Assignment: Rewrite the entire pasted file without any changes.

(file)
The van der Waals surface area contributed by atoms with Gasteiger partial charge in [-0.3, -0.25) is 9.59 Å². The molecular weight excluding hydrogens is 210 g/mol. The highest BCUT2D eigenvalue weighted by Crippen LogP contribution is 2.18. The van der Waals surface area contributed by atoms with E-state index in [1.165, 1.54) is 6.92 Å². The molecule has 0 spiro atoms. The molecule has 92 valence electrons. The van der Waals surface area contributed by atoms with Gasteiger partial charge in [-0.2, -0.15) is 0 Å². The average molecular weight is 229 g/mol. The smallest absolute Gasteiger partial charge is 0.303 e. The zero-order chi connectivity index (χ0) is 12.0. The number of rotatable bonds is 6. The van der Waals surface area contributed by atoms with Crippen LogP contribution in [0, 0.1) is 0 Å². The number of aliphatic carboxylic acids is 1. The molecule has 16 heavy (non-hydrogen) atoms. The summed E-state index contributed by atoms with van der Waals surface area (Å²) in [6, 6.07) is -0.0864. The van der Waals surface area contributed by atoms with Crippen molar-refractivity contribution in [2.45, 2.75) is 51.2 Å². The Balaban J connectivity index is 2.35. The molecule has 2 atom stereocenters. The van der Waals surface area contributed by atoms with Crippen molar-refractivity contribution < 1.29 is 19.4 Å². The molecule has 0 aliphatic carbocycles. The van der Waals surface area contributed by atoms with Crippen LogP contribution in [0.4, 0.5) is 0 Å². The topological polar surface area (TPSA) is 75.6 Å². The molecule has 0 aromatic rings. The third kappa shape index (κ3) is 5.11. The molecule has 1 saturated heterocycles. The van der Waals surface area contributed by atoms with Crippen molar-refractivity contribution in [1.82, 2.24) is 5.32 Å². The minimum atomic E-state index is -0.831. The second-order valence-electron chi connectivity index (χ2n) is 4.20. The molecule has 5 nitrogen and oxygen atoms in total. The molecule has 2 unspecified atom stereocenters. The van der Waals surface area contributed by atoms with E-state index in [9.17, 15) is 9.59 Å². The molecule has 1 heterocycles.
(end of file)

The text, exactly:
The van der Waals surface area contributed by atoms with Gasteiger partial charge in [-0.3, -0.25) is 9.59 Å². The molecular weight excluding hydrogens is 210 g/mol. The highest BCUT2D eigenvalue weighted by Crippen LogP contribution is 2.18. The van der Waals surface area contributed by atoms with E-state index in [1.165, 1.54) is 6.92 Å². The molecule has 0 spiro atoms. The molecule has 92 valence electrons. The van der Waals surface area contributed by atoms with Gasteiger partial charge in [-0.2, -0.15) is 0 Å². The average molecular weight is 229 g/mol. The smallest absolute Gasteiger partial charge is 0.303 e. The zero-order chi connectivity index (χ0) is 12.0. The number of rotatable bonds is 6. The van der Waals surface area contributed by atoms with Crippen LogP contribution in [0, 0.1) is 0 Å². The number of aliphatic carboxylic acids is 1. The molecule has 16 heavy (non-hydrogen) atoms. The summed E-state index contributed by atoms with van der Waals surface area (Å²) in [6, 6.07) is -0.0864. The van der Waals surface area contributed by atoms with Crippen molar-refractivity contribution in [2.45, 2.75) is 51.2 Å². The Balaban J connectivity index is 2.35. The molecule has 2 atom stereocenters. The van der Waals surface area contributed by atoms with Crippen molar-refractivity contribution < 1.29 is 19.4 Å². The molecule has 0 aliphatic carbocycles. The van der Waals surface area contributed by atoms with Crippen LogP contribution in [0.4, 0.5) is 0 Å². The topological polar surface area (TPSA) is 75.6 Å². The molecule has 0 aromatic rings. The third kappa shape index (κ3) is 5.11. The molecule has 1 saturated heterocycles. The van der Waals surface area contributed by atoms with Crippen molar-refractivity contribution in [1.82, 2.24) is 5.32 Å². The minimum atomic E-state index is -0.831. The second-order valence-electron chi connectivity index (χ2n) is 4.20. The molecule has 5 nitrogen and oxygen atoms in total. The molecule has 2 unspecified atom stereocenters. The van der Waals surface area contributed by atoms with E-state index in [9.17, 15) is 9.59 Å². The molecule has 1 heterocycles.